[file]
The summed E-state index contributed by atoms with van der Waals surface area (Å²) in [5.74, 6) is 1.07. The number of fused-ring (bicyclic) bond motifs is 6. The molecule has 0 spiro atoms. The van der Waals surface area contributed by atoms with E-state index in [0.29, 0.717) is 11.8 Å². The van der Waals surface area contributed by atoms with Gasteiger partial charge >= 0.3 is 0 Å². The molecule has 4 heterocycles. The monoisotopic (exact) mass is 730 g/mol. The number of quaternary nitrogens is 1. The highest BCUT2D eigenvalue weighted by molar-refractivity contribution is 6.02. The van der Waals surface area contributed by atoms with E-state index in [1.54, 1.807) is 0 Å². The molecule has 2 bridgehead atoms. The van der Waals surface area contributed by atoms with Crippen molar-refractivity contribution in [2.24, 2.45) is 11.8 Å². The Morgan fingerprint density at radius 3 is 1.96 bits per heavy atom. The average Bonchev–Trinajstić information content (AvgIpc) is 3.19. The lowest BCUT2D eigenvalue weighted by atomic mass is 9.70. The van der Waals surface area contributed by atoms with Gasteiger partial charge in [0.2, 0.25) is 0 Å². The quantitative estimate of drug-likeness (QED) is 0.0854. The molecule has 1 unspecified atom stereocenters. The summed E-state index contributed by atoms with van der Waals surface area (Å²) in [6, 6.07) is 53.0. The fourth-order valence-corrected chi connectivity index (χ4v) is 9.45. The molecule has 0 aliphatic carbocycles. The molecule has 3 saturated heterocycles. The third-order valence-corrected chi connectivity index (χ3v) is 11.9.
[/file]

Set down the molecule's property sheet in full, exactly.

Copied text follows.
The summed E-state index contributed by atoms with van der Waals surface area (Å²) in [5.74, 6) is 1.07. The number of fused-ring (bicyclic) bond motifs is 6. The molecule has 0 spiro atoms. The van der Waals surface area contributed by atoms with E-state index in [0.29, 0.717) is 11.8 Å². The van der Waals surface area contributed by atoms with Gasteiger partial charge >= 0.3 is 0 Å². The molecule has 4 heterocycles. The monoisotopic (exact) mass is 730 g/mol. The number of quaternary nitrogens is 1. The highest BCUT2D eigenvalue weighted by molar-refractivity contribution is 6.02. The van der Waals surface area contributed by atoms with E-state index in [1.54, 1.807) is 0 Å². The molecule has 2 bridgehead atoms. The van der Waals surface area contributed by atoms with Crippen molar-refractivity contribution in [2.24, 2.45) is 11.8 Å². The Morgan fingerprint density at radius 3 is 1.96 bits per heavy atom. The average Bonchev–Trinajstić information content (AvgIpc) is 3.19. The lowest BCUT2D eigenvalue weighted by atomic mass is 9.70. The van der Waals surface area contributed by atoms with Gasteiger partial charge in [0.2, 0.25) is 0 Å². The quantitative estimate of drug-likeness (QED) is 0.0854. The molecule has 1 unspecified atom stereocenters. The summed E-state index contributed by atoms with van der Waals surface area (Å²) in [6, 6.07) is 53.0. The fourth-order valence-corrected chi connectivity index (χ4v) is 9.45. The molecule has 0 aliphatic carbocycles. The molecule has 3 saturated heterocycles. The third-order valence-corrected chi connectivity index (χ3v) is 11.9.